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I have following code in C++:

struct Foo { };

std::ostream& operator<<(std::ostream& os, const Foo& f) {
   return os << "Foo";
Foo foo;
std::cout << print("Ha! %1%, x=%2% %1% %3%") % "Hej" % 1 % foo;

Because I don't think I understand that C++ code. What is appears, is that it is some kind of printf like function. What I need, is to make it Java way. Any ideas, how to mark it work as it is, but in Java?

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closed as not a real question by littleadv, berry120, Christian Rau, Bo Persson, BЈовић Oct 26 '11 at 20:01

It's difficult to tell what is being asked here. This question is ambiguous, vague, incomplete, overly broad, or rhetorical and cannot be reasonably answered in its current form. For help clarifying this question so that it can be reopened, visit the help center. If this question can be reworded to fit the rules in the help center, please edit the question.

What do you mean "work as it is, but in Java?" For starters, Java doesn't even have structs. –  Michael Myers Oct 26 '11 at 18:40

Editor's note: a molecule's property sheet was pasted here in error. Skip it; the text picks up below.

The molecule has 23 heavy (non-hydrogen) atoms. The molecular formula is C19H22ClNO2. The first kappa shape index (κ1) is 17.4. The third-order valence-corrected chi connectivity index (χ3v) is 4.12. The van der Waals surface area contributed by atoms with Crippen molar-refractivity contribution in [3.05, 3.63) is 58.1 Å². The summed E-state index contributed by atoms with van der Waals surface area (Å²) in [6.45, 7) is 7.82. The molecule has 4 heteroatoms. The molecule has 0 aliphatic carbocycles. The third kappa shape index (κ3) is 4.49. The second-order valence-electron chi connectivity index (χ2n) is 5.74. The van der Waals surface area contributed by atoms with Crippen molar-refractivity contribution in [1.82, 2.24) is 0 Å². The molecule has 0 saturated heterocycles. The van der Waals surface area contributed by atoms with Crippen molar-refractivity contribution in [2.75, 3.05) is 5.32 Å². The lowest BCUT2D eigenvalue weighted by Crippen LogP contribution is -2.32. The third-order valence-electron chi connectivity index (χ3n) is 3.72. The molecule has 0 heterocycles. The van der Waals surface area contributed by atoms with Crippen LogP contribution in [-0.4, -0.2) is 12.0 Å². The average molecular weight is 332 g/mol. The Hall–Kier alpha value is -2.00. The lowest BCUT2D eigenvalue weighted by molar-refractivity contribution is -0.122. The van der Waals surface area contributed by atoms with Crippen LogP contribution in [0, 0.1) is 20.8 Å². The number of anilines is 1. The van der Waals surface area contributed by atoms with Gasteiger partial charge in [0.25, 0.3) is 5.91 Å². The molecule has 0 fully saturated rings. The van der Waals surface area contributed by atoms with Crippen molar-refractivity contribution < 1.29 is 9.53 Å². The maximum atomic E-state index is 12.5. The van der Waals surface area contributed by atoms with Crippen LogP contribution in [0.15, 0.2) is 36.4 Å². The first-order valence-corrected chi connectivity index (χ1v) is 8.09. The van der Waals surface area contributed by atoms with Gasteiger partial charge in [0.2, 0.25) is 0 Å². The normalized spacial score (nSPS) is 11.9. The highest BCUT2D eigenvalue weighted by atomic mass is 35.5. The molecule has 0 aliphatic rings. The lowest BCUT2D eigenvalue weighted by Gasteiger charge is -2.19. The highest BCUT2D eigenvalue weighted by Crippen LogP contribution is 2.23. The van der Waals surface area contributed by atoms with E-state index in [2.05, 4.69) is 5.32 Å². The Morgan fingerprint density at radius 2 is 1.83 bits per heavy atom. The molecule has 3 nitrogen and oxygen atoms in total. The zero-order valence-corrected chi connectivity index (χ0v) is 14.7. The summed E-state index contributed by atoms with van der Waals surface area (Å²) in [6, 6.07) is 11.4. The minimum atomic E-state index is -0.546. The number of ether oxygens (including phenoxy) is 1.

System.out.println("Foo"); really? –  Captain Giraffe Oct 26 '11 at 18:40
That is certainly not C++ (you can't modulo strings!) –  crashmstr Oct 26 '11 at 18:41
Well, looks like there is a custom print() function returning object with overloaded % used for pretty formatting. There is a lot of backup behind these 5-7 lines of code, to be honest. –  Михаил Страшун Oct 26 '11 at 18:52
@crashmstr: see boost::format, which does exactly that: boost.org/doc/libs/1_47_0/libs/format/doc/format.html –  Evan Teran Oct 26 '11 at 18:53

1 Answer 1

up vote 3 down vote accepted

Java has String.format() See this javadoc.

This allows you to use printf-style format strings. For example:

System.out.println( String.format("Foo: %f\n", 3.14159) );
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Or System.out.format() to cut out the middleman if desired. –  Michael Myers Oct 26 '11 at 19:02

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